Stu Cowan: Kent Hughes is the right man for the job as Canadiens' GM

He has embraced the challenge of rebuilding Habs and while he realizes the plan might not work, he has confidence it will and won’t panic.

Article content

Canadiens GM Kent Hughes answered questions from the media for more than 20 minutes Friday in Brossard after the NHL’s 3 p.m. trade deadline had passed.

He gave one answer that to me highlighted why he’s the right man to be putting the pieces together during this team rebuild — and it wasn’t about his decision to trade goalie Jake Allen to the New Jersey Devils or to keep veteran defenceman David Savard.

Advertisement 2

Article content

Article content

When I asked Hughes about the patience he has shown since taking over the job two years ago, he responded: “Listen, I look forward to the day that we’re buying, not selling. I’m as competitive as the next person. I want to feel the highs and lows of winning and losing that come when you’re expected to compete for a Stanley Cup. So the faster that it could happen the better off it is. I’d like to be around for it. But I don’t want to do it at the expense of doing it the right way and I think that’s how we all feel as a management group and as an organization.”

The words that jumped out to me were: “I’d like to be around for it.”

Rebuilding a team in the 32-team, salary-capped NHL is not an easy job — just ask fans of the Ottawa Senators, Buffalo Sabres and Edmonton Oilers. Hughes’s rebuilding plan might not work — and he realizes that. But he has a solid plan in place — along with Jeff Gorton, the executive vice-president of hockey operations — and believes it will work.

If it doesn’t work, Hughes will eventually get fired. But he’s not afraid of that and won’t make panic moves hoping to save his job.

Article content

Advertisement 3

Article content

Hughes doesn’t need this job. He was a very successful player agent and doesn’t need the money. But he has embraced the challenge that comes with being GM of the Canadiens.

“Why not take the ultimate challenge here, and it’s coming home,” Hughes, who grew up on Montreal’s West Island, told me during a one-on-one interview a couple of months after Gorton hired him as GM.

Hughes had another interesting quote from that one-on-one interview when talking about his days coaching youth hockey — including his sons Riley and Jack — with the Boston Junior Eagles program.

“When I started coaching the kids, every time we had a big game I would tell them we’re not afraid to fail,” he said. “We’re not worried about failure. We may or may not win the game — if we knew we were going to win before, we wouldn’t want to play. If we knew we were going lose before, we’d probably want to play even less. It’s the unknown, the unknown outcome and the ability to impact that outcome that drove me.”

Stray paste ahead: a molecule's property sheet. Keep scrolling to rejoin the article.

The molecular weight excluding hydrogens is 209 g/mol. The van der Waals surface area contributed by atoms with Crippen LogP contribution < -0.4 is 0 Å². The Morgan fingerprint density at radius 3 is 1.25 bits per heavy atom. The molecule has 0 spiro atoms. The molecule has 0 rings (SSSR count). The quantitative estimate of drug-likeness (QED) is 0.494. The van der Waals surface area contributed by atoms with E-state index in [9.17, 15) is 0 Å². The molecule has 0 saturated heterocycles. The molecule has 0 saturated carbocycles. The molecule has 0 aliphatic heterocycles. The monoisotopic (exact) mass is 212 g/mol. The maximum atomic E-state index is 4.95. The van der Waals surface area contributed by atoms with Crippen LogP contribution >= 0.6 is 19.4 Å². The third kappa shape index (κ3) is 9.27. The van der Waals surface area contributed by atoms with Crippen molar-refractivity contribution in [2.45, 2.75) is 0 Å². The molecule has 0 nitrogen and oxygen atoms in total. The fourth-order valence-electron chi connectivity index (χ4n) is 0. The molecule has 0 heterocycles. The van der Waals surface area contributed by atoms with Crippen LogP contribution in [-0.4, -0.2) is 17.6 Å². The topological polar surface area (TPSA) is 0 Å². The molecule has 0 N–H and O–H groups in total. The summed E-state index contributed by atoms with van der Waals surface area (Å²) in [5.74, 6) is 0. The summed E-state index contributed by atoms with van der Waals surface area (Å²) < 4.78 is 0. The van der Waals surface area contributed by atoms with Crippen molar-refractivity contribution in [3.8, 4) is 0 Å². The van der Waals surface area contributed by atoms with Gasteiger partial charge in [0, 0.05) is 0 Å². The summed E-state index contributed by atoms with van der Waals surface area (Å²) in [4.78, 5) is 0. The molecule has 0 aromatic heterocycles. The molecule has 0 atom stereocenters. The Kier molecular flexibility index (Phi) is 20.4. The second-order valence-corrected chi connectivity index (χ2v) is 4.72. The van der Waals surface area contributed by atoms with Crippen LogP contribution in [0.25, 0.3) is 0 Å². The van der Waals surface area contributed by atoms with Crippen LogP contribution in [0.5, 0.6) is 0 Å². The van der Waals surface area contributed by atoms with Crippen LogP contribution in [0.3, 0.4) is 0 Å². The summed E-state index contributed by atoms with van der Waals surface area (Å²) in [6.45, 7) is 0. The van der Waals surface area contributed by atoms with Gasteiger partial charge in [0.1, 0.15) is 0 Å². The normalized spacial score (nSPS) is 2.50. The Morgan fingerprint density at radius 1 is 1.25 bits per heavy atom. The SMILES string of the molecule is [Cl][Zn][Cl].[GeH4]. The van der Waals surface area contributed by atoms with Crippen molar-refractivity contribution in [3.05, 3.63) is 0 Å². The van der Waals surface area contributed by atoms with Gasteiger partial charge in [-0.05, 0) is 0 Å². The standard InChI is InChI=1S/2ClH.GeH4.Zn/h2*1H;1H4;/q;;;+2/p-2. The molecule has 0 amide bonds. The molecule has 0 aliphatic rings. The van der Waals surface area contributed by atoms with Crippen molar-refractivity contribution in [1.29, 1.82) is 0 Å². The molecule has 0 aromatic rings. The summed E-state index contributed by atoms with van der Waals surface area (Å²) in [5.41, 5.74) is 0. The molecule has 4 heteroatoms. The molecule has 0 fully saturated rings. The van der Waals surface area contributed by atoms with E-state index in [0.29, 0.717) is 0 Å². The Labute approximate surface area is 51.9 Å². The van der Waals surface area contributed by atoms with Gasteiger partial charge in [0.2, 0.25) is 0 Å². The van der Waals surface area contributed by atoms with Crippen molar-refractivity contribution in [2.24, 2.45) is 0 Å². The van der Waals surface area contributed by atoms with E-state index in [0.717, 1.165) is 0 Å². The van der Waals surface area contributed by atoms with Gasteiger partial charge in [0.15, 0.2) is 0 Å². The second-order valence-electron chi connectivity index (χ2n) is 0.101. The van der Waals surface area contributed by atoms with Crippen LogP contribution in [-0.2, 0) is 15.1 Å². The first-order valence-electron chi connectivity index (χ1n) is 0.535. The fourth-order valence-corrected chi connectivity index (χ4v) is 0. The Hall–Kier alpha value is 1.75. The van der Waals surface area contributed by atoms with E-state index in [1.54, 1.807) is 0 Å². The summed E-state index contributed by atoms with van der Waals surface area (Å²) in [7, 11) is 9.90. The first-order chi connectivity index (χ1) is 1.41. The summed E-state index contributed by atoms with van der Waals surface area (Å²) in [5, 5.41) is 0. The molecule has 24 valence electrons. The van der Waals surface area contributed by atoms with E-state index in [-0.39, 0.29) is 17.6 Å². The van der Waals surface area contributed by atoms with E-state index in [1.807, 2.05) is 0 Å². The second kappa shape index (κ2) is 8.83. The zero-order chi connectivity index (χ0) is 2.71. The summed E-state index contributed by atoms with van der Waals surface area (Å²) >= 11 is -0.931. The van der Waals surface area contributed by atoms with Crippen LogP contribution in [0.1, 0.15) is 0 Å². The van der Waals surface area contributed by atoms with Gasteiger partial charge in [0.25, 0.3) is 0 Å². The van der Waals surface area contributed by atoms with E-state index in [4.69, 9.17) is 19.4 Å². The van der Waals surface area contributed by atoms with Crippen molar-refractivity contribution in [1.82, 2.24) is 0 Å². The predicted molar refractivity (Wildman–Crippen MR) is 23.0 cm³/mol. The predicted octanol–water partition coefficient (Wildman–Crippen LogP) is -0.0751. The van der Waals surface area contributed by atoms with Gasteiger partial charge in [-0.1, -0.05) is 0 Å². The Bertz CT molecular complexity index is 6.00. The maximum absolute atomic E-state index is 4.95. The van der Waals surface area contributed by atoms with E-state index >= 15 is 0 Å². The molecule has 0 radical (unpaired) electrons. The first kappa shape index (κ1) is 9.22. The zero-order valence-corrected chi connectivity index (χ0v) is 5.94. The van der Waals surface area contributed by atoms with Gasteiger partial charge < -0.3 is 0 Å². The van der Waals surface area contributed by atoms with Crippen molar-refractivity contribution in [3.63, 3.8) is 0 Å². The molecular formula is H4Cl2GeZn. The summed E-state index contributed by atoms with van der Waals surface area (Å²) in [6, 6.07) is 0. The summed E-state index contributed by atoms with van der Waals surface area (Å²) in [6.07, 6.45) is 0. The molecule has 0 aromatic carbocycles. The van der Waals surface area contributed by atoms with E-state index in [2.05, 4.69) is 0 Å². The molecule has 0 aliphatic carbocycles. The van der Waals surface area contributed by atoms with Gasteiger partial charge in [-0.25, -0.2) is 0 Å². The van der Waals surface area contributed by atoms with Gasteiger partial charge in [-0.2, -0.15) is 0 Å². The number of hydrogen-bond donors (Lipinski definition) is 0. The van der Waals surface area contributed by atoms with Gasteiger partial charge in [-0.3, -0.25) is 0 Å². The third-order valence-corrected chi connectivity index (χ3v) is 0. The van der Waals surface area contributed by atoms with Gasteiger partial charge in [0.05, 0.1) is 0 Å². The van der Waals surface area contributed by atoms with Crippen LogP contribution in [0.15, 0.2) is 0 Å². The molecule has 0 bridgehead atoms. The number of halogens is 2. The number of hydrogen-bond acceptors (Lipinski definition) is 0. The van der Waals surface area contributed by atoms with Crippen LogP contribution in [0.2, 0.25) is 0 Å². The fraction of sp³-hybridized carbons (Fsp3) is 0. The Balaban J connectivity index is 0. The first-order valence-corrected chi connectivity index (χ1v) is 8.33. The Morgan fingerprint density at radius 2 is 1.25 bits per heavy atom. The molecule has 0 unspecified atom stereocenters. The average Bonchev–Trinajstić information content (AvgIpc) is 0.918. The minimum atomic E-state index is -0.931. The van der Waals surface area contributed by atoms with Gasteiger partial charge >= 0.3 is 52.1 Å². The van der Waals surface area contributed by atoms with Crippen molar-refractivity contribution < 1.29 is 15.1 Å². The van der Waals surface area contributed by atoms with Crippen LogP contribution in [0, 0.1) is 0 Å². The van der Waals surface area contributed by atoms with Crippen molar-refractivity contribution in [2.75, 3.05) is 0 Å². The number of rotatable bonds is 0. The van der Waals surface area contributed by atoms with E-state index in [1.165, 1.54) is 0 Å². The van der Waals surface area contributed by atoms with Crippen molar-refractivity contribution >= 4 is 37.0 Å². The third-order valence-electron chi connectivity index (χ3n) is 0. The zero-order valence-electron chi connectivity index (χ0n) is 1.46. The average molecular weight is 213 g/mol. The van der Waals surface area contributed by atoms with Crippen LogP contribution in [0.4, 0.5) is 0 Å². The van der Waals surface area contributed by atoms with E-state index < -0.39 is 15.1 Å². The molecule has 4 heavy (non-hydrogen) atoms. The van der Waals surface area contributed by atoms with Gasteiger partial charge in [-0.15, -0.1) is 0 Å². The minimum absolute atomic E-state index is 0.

It still drives him.

The Canadiens’ Mike Matheson also grew up on Montreal’s West Island and has known Hughes for a long time. Hughes used to be Matheson’s agent and negotiated the eight-year, US$39-million contract extension the defenceman signed with the Florida Panthers in 2017. Matheson, 30, has two more seasons remaining on that contract.

Advertisement 4

Article content

“I think he’s staying true to what he believes in and isn’t making any decision for selfish reasons for whatever the case may be,” Matheson said after Saturday’s 3-2 loss to the Toronto Maple Leafs at the Bell Centre when asked about the job Hughes is doing as GM. “He’s truly making every decision that will be the best for the team.”

Hughes is still stuck with some tough contracts from Marc Bergevin’s time as GM. Brendan Gallagher has three more seasons with a cap hit of US$6.5 million. Josh Anderson has three more seasons at US$5.5 million. Christian Dvorak has one more season at US$4.45 million and Joel Armia has one more season at US$3.4 million. Thankfully, Hughes isn’t still stuck with Carey Price’s contract (two more seasons at US$10.5 million that is now on long-term injured reserve) or Shea Weber’s contract (two more seasons at US$7.857 million that Hughes traded to the Vegas Golden Knights, who then traded it to the Arizona Coyotes — where bad contracts go to die).

Hughes now has a core group of players all age 24 or younger that includes forwards Nick Suzuki, Cole Caufield, Alex Newhook, Kirby Dach, Joshua Roy and Juraj Slafkovsky, defencemen Kaiden Guhle, Jayden Struble, Arber Xhekaj and Jordan Harris, and goalie Cayden Primeau.

The most impressive thing about the team this season has been the consistent compete level, which was on display again Saturday against the Leafs.

“I think there’s still a good mixture of young guys that are continuing to grow and some older guys that have a lot of game left in them and can help along with that growth,” Matheson said. “I think both pieces are as important as the other. I think the character in the room, that everyone’s still bringing it every single night, is a great sign.”

There are signs that this rebuild could work, but there are no guarantees.

However, Kent Hughes has shown he’s the right man to be GM.

[email protected]

Recommended from Editorial

Advertisement 5

Article content

Article content